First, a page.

A Tale of Two Migration Flows.

Tomado de Editorial en The New York Times


Three young girls from Honduras trying to get the United States to be reunited with their parents. Credit Meridith Kohut for The New York Times

The Obama administration last week announced a series of modest, but sensible, steps to respond more humanely to the influx of migrants from Central America.

The most significant is an expansion of a program designed to allow children who are in danger in El Salvador, Honduras and Guatemala to apply for refugee status from their home countries if they have a parent living legally in the United States. Under the new rules, those who are granted that status will be allowed to immigrate to the United States with unmarried siblings who are over 21 and a related caregiver, such as a grandparent.

The administration also said that Costa Rica had agreed to serve as a temporary home for up to 200 refugees who face imminent danger while their cases are being processed.

Those changes will affect only a tiny fraction of the tens of thousands of people who have been embarking on dangerous journeys to the United States in recent years, fleeing violence and poverty. During the first eight months of this fiscal year, more than 120,700 people from El Salvador, Guatemala and Honduras were apprehended along the Mexican border. Tens of thousands more were turned back by Mexican officials, who have been encouraged, and paid, by the United States to police its southern border more strictly. Broadening the criteria to allow people who don’t have parents in the United States a chance to apply for refugee status might help reduce the numbers streaming to the Mexico border.

Even as the administration tries to find new ways to address migration from Central America, it has been unwilling to change the old and misguided immigration policy for Cubans, who are leaving the island in increasing numbers. Cubans who reach American soil are generally allowed to stay permanently, based on a 1966 law and policies adopted during the 1990s.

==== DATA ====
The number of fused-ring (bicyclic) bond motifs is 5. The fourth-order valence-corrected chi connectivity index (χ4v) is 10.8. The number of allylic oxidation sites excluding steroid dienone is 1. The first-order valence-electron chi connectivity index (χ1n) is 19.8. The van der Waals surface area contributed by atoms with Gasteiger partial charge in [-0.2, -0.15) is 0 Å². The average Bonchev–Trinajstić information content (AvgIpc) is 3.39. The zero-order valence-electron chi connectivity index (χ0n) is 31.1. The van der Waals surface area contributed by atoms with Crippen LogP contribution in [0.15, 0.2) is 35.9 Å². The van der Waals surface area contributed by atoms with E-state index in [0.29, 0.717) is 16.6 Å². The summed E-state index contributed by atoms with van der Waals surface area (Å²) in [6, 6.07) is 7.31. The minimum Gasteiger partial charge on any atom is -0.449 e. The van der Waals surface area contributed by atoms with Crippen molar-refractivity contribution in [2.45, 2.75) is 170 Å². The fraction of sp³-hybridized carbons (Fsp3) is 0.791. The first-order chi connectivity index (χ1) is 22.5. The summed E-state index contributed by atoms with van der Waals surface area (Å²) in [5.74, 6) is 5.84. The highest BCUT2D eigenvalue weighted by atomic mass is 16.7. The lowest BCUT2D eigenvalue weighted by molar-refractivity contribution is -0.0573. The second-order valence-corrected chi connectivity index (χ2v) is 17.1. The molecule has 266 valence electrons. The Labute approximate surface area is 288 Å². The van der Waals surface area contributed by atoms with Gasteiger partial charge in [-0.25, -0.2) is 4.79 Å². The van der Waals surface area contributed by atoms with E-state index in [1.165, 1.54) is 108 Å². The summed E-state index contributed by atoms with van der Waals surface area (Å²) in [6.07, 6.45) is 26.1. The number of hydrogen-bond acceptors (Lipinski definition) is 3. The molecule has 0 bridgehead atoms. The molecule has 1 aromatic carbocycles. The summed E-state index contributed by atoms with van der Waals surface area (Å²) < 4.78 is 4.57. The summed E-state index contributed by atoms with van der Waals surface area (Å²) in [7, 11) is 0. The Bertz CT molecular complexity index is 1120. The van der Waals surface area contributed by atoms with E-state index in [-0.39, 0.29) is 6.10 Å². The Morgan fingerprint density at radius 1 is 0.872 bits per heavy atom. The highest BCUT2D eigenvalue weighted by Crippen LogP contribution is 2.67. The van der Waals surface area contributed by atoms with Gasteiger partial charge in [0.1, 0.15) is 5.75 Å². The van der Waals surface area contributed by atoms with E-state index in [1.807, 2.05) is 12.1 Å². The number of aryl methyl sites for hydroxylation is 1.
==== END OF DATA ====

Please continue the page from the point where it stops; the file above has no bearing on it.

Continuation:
So far this fiscal year, more than 44,300 Cubans have been admitted to the United States, surpassing the 40,115 who entered last year. While previous waves of Cuban migrants arrived primarily in rafts, most now arrive on foot across the Mexican border after paying thousands of dollars to human smugglers.

This has created burdens and expenses for countries along the route Cubans take, including Ecuador, Colombia, Panama, Costa Rica and Mexico. Leaders from those countries should encourage President Obama to rescind the current policy and admit only those people who can prove that they face persecution at home.

The blanket preferential treatment for Cubans, most of whom don’t face the dangers and harassment that entitle people to refugee status, is unjustifiable when Central Americans are fleeing far more desperate threats. In fact, some Cubans recently admitted to the United States already hold a second passport, and some even return to the island once they become permanent residents in America.

Obama administration officials have said that they’re reluctant to change the policy because that might set off a stampede as Cubans try to get into the United States just before a tighter policy takes effect. A stampede, however, is already well underway.